Consider the roadblocks encountered by Dr. Sue Sisley, who has spent the last two decades working with military veterans suffering with PTSD.
Sisley has a $2.2 million grant from the Colorado Department of Public Health and Environment to test whether cannabis is a safe, effective treatment for PTSD. But she can’t begin the study because of delays imposed by the federal government.
“Our study is a triple-blind, randomized control trial to look at four different strains of smoked marijuana,” she said. Triple-blind means the veterans participating in the the study, the people administering the substances they receive and the people evaluating the results won’t know what substances each test subject receives. The study participants will be 76 military veterans with treatment-resistant PTSD who have failed to respond to medicine, psychotherapy or both.
“The only thing standing in our way,” Sisley said during a recent interview, “is the NIDA monopoly.” NIDA is the National Institute on Drug Abuse, which has a government-enforced monopoly as the sole provider of cannabis for any FDA-approved research trials.
Sisley’s been waiting 16 months for NIDA to provide the CBD-rich marijuana she’s requested for her study.
“We have to wait for marijuana study drug from the federal government, who seems to be incompetent to grow this plant,” she said.
“This is to me classic federal government overreach,” Sisley added. “We have a situation where any of these expert growers here in Colorado could have had marijuana grown to spec for me within three months. But only our federal government is incapable of growing these various common strains that we’ve requested from them. And here we are 16 months after our initial request still waiting for marijuana. Still sitting with an empty DEA-approved safe waiting for study drug. We can’t even begin to screen patients until we get marijuana.”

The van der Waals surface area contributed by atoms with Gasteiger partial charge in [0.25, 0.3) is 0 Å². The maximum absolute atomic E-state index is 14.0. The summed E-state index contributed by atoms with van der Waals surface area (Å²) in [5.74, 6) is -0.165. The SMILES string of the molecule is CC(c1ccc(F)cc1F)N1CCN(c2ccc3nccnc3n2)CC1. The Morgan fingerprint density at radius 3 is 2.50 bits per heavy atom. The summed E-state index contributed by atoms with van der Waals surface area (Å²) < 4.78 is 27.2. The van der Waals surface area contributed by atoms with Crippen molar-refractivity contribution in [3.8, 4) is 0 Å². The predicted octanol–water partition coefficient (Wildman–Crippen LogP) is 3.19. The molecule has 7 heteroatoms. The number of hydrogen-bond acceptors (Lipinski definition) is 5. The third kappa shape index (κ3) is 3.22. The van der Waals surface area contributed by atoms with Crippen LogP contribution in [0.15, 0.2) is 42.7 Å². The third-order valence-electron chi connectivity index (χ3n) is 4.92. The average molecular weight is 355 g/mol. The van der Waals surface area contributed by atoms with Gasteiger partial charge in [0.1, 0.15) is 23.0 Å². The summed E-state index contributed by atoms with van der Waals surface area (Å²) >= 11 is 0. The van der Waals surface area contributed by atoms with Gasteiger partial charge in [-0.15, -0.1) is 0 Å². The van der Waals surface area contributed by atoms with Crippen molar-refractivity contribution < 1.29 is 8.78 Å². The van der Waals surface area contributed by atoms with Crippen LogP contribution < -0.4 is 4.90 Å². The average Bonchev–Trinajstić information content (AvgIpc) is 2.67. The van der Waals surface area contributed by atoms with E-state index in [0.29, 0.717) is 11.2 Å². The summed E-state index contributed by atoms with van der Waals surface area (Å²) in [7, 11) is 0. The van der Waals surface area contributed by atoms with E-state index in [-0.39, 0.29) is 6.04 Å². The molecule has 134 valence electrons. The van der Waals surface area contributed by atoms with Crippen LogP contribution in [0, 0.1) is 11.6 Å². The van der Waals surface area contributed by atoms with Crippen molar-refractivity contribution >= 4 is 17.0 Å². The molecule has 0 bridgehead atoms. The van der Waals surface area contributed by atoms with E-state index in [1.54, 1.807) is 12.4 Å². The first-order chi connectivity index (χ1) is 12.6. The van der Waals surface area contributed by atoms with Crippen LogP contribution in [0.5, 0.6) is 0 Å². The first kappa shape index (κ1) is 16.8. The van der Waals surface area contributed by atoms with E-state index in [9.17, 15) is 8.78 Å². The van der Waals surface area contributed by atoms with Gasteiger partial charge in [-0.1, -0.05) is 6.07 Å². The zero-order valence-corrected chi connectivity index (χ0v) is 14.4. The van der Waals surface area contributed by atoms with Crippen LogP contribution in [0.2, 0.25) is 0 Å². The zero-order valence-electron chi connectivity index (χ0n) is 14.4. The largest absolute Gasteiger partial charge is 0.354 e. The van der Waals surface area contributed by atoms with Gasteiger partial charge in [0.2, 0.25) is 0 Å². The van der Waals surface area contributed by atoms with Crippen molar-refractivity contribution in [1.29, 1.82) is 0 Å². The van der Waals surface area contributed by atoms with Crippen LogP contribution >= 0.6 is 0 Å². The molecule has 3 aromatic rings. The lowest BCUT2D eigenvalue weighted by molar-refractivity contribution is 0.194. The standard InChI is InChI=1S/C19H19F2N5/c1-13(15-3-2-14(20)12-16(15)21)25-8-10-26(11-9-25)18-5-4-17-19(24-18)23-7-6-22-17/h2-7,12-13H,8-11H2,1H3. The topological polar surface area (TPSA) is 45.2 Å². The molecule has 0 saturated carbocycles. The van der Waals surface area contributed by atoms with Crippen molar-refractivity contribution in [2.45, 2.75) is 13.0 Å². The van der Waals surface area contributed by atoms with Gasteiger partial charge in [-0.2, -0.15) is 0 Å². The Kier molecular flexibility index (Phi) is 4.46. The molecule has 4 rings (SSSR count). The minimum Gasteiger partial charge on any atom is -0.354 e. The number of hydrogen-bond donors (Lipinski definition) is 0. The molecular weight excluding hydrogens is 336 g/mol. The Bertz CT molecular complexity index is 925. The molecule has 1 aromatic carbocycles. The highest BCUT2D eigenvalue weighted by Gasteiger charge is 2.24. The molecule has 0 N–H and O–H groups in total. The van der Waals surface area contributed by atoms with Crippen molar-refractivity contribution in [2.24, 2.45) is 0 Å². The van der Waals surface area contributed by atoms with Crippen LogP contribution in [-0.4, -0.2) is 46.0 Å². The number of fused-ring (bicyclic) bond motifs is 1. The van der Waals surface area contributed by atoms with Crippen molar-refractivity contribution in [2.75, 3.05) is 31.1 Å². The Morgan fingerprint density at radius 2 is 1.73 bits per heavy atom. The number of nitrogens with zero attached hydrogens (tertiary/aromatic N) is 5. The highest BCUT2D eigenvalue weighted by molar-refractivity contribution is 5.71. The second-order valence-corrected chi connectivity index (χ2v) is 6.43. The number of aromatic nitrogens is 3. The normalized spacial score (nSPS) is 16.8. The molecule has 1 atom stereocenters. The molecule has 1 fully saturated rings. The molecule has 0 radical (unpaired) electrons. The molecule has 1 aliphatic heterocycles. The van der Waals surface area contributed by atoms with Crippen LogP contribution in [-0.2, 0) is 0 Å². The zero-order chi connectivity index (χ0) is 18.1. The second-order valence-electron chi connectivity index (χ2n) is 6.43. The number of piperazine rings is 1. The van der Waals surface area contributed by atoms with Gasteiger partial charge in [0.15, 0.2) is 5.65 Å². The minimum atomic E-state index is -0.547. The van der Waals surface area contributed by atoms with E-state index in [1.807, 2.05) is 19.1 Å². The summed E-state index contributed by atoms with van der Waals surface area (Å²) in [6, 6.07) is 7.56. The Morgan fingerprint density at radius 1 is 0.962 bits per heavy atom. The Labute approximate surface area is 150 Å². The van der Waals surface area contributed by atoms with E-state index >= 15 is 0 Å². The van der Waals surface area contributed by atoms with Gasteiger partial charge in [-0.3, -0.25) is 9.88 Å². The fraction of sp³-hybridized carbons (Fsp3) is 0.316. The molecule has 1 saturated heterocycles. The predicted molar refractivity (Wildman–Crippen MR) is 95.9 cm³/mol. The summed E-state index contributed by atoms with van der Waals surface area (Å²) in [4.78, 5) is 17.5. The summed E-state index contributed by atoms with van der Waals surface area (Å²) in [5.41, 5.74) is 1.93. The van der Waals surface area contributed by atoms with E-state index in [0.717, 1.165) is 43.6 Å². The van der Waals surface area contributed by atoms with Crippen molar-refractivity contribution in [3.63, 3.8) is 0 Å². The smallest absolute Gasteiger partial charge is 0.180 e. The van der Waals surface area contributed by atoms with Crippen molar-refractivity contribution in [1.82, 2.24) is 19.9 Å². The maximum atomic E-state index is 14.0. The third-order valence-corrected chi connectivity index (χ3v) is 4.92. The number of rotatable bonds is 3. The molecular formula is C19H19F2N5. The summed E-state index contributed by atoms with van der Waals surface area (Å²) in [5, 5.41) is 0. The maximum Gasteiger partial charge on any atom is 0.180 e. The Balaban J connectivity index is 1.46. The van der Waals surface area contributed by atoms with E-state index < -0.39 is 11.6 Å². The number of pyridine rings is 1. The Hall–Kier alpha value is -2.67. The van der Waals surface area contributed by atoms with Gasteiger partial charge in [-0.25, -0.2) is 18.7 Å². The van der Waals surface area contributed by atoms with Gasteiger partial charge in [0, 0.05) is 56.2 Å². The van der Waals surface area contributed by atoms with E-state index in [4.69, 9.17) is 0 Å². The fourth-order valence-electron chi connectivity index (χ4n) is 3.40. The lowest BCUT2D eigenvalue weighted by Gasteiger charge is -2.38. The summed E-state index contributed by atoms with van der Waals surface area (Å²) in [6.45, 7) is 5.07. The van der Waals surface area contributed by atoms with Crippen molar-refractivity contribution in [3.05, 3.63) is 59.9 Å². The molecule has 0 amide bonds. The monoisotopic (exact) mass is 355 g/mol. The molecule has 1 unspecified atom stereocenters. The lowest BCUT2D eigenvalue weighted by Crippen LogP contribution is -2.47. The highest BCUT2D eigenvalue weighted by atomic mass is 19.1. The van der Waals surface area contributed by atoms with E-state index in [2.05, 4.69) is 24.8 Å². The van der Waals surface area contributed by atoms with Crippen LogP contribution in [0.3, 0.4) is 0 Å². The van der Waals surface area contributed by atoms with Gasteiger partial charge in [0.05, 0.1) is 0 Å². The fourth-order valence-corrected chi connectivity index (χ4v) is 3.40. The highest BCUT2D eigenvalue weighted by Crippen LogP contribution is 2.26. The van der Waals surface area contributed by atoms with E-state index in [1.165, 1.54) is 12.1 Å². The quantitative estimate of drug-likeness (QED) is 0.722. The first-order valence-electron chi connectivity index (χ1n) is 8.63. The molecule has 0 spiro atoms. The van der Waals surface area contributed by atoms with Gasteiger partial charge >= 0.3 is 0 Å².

“It’s a really frustrating situation for everyone in the marijuana industry because they all know that they have some very exquisite raw marijuana that they can sell us,” she said. “In fact, they want to donate it to us. The study could be supplied entirely by donations from these growers. But they’re not allowed to do that. And we’re not allowed to accept it.”
“What’s interesting about this whole situation is that marijuana is the only Schedule 1 drug that is subject to these ridiculous blockades,” she said. “When I go to study any other drug in Schedule 1, I don’t have to purchase study drug from NIDA. I could purchase research-grade LSD from any lab in the country. Marijuana is the only one that is forced to go through this absurd system.”
And it’s the least dangerous drug on Schedule 1, Sisley said. “Marijuana seems to be less harmful that most of the medications I prescribe to patients every day,” she said. “The toxicity of marijuana is remarkably low.”
Why the obstruction? Because opponents of cannabis legalization “don’t want any data from studies like ours to ever see the light of day because that data could be used to legitimize marijuana as medicine,” Sisley said. “That might persuade the medical community to actually view it as a mainstream treatment.”
Is it deliberate? “I think most people believe that this is a deliberate attempt to sabotage marijuana efficacy research,” Sisley said.
In addition to the delays involved, she said, the marijuana provided by NIDA is consistently substandard.
“The strains they’ve offered us are often half the potency of the strains that are currently available on the street or through a dispensary,” she said. “We’re trying to do a real-world study and examine what patients are really doing day-to-day.”
“We’re stuck with these strains that don’t really mimic the real world at all but that’s what we’re legally allowed to work with.” she said. “Many people in the medical community argue that being forced to utilize this marijuana will sabotage an efficacy study from the very beginning.”
“It’s very obvious what’s happening,” she said. “The U.S. government is systematically impeding marijuana efficacy research.”